AACR Honors Dr. Roger S. Lo With Outstanding Achievement in Cancer Research Award
April 5, 2013
WASHINGTON, D.C. — The American Association for Cancer Research (AACR) will recognize Roger S. Lo., M.D., Ph.D., of the University of California, Los Angeles (UCLA), with the 33rd Annual AACR Award for Outstanding Achievement in Cancer Research at the AACR Annual Meeting 2013, held in Washington, D.C., April 6-10.
Lo is assistant professor in the department of medicine, division of dermatology at the David Geffen School of Medicine at UCLA, with a joint appointment in the department of medical and molecular pharmacology, and a member of the Signal Transduction and Therapeutic Program at UCLA’s Jonsson Comprehensive Cancer Center.
Lo’s lecture, “How Melanoma Escapes From BRAF Inhibition,” will take place at 4 p.m. ET on Tuesday, April 9, in Ballroom C in the Walter E. Washington Convention Center.
“I am extremely honored to be recognized by the AACR and by this particular award, especially given the notable figures in cancer research who have previously received this award,” said Lo. “I accept it on behalf of my research team at UCLA and my collaborators and mentors. The support I have received from my family and wife has been absolutely critical. This award also acknowledges the sacrifices made by cancer patients in the search for greater knowledge.”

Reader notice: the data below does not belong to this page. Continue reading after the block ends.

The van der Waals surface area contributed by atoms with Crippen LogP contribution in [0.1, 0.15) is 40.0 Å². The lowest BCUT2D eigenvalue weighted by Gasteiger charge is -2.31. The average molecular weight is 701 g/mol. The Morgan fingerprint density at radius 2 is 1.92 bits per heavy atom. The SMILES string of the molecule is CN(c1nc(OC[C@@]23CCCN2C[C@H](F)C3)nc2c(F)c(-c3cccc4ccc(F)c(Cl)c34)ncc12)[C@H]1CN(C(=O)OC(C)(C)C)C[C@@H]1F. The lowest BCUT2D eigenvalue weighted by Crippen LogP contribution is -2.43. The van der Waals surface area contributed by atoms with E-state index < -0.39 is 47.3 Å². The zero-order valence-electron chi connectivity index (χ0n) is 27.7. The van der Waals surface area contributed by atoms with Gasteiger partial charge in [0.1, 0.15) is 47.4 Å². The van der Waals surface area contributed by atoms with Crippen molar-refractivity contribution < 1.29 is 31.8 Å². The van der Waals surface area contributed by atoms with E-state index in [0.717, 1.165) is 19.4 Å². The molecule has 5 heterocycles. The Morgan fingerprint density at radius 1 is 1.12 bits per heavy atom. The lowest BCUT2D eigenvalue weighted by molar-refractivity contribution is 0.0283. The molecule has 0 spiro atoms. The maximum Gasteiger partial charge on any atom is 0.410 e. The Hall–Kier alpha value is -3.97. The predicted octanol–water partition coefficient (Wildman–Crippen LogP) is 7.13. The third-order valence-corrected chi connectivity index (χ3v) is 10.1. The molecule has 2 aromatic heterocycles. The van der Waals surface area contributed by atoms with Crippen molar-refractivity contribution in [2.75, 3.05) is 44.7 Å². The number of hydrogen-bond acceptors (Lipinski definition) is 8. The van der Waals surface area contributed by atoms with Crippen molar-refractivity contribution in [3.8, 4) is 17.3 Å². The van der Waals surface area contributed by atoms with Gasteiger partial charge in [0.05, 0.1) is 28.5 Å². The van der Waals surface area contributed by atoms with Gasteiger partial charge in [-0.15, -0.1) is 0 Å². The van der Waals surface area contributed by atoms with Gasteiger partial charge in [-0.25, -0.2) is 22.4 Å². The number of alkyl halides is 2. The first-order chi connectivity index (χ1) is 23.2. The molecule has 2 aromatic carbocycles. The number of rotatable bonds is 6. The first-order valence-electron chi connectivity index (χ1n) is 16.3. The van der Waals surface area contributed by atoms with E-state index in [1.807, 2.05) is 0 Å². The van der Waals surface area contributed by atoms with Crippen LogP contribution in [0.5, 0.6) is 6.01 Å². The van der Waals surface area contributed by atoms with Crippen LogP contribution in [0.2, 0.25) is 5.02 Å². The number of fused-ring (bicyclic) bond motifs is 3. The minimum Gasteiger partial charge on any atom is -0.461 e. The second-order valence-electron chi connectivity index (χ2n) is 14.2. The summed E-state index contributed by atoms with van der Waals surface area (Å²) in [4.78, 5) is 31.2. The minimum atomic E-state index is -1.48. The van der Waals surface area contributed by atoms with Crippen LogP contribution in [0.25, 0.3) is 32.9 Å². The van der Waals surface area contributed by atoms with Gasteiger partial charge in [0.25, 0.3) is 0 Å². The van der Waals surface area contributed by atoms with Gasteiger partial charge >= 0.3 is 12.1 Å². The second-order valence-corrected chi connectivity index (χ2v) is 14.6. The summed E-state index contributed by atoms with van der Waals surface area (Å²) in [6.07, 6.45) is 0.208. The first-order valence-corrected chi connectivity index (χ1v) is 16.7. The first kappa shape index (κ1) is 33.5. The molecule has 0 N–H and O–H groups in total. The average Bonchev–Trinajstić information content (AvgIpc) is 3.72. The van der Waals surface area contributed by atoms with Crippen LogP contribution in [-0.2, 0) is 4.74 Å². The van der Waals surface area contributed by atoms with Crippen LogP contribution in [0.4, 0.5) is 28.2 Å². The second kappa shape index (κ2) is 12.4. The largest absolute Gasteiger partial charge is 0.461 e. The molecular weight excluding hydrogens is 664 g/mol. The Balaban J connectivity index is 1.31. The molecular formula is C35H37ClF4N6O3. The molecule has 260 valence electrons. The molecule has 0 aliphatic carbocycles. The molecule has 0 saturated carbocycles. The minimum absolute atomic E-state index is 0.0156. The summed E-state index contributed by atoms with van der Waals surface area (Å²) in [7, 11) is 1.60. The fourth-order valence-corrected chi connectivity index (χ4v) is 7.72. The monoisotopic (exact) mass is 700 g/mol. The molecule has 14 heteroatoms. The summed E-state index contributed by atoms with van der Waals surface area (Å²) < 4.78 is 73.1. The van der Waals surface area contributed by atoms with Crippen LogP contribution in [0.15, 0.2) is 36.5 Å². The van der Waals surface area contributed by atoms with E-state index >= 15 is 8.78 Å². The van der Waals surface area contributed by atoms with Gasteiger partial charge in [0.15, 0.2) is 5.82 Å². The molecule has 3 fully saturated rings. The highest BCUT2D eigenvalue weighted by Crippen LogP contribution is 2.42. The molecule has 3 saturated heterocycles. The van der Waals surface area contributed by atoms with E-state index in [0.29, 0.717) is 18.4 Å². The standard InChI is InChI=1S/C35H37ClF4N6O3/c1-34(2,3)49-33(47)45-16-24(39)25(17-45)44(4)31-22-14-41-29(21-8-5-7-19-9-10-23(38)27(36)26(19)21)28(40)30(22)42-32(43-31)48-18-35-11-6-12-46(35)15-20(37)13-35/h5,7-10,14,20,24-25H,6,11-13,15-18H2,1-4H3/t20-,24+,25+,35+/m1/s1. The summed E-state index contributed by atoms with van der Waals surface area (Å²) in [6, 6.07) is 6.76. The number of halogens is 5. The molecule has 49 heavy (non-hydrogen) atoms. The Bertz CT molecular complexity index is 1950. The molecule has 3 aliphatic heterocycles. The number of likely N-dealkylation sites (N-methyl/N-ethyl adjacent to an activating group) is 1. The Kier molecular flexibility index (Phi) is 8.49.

Since 1979, the AACR Award for Outstanding Achievement in Cancer Research has honored an investigator younger than 40 to recognize his or her meritorious achievements within the field of cancer research. Award recipients are nominated by their peers and are selected by the AACR International Selection Committee. Final determination is then made by the AACR’s Executive Committee.
Lo is being recognized for his seminal contributions to the understanding of how cancers escape from molecularly targeted therapies known as BRAF inhibitors. His research into how BRAF-mutant melanomas, which account for more than half of all cases of melanoma, adapt to BRAF inhibition is directly applicable to patient cancer: It has accelerated the clinical development of combination therapies designed to prevent this occurring and may be relevant to other cancers in addition to melanoma.
In 2008, after observing the striking first responses of patients with BRAF-mutant melanoma to the BRAF inhibitor vemurafenib, Lo began to work on understanding acquired resistance to BRAF inhibitor-based therapy before any patient had even relapsed. In addition to uncovering several molecular mechanisms by which BRAF-mutant melanomas escape the anticancer effects of BRAF inhibitors such as vemurafenib, he helped determine why the development of nonmelanoma squamous cell carcinoma is a side effect of these therapies.